Suicide is a complex problem, which involves psychological, social, biological, cultural and environmental factors. If you want to find out more about this, visit the official website of World Day to prevent suicide.
In the last 45 years suicide rates have increased by 60% worldwide. Suicide is one of the top three causes of death among people aged between 15 and 44 years old in some countries, and the second leading cause in the group aged 10 to 24; and these figures do not include suicide attempts which are up to 20 times more frequent than completed suicide cases.
Seeing literacy as “a prerequisite for effective social participation and a tool of empowerment at individual and community levels,” Koichiro Matsuura, director general of UNESCO, recalled in his message that the United Nations Decade for Literacy (2003-2012), “directed and coordinated by UNESCO, aims to make greater efforts at the national and international levels to achieve the objective of Dakar (World Education Summit, 2000) of halving by 2015 illiteracy levels.”
The situation as regards illiteracy is particularly critical in sub-Saharan Africa, the Arab States and in South Asia and West, regions where literacy rates reach only 60% (versus approximately 99% in countries OECD). Over 70% of adult illiterates worldwide live in only nine countries, including India (34%), China (11%), Bangladesh (6.5%) and Pakistan (6.4%).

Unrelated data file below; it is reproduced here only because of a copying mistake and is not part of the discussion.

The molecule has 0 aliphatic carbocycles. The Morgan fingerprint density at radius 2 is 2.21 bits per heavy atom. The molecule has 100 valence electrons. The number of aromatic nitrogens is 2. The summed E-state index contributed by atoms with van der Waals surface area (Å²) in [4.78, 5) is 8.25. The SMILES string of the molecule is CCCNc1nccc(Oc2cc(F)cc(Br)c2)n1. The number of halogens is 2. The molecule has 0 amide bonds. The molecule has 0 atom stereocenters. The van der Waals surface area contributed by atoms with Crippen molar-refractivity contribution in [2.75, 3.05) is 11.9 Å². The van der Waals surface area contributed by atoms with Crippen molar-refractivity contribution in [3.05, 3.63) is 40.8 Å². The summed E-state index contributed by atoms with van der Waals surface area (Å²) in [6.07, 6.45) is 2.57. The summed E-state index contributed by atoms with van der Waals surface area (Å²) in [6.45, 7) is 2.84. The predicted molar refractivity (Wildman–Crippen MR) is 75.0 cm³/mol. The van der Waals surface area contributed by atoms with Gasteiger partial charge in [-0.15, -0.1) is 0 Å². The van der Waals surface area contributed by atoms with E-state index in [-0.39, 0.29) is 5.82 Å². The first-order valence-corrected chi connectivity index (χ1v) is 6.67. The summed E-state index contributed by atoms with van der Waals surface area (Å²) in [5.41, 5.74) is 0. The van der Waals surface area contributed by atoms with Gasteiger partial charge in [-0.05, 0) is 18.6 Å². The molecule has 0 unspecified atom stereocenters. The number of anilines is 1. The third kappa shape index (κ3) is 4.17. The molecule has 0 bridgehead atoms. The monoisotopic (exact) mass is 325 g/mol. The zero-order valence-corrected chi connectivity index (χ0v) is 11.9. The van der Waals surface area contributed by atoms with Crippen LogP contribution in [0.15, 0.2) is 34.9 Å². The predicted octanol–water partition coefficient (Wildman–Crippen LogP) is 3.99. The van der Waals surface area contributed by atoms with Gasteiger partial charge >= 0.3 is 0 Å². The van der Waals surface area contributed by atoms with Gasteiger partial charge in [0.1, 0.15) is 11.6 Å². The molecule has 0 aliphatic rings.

Although the literacy rate has increased globally by 10% during the last twenty years, representing the access of hundreds of millions of people to the world of writing, illiteracy still affects 785 million adults and threatens to compromise the future of 100 million children who are not attending school.
Although it has been reduced by 10% in the past 20 years, illiteracy still affects 785 million adults, two thirds of them women. The International Literacy Day, celebrated every September 8, aims to alert about this. The fight against illiteracy is one of the pillars of Education for All, a flagship activity of UNESCO.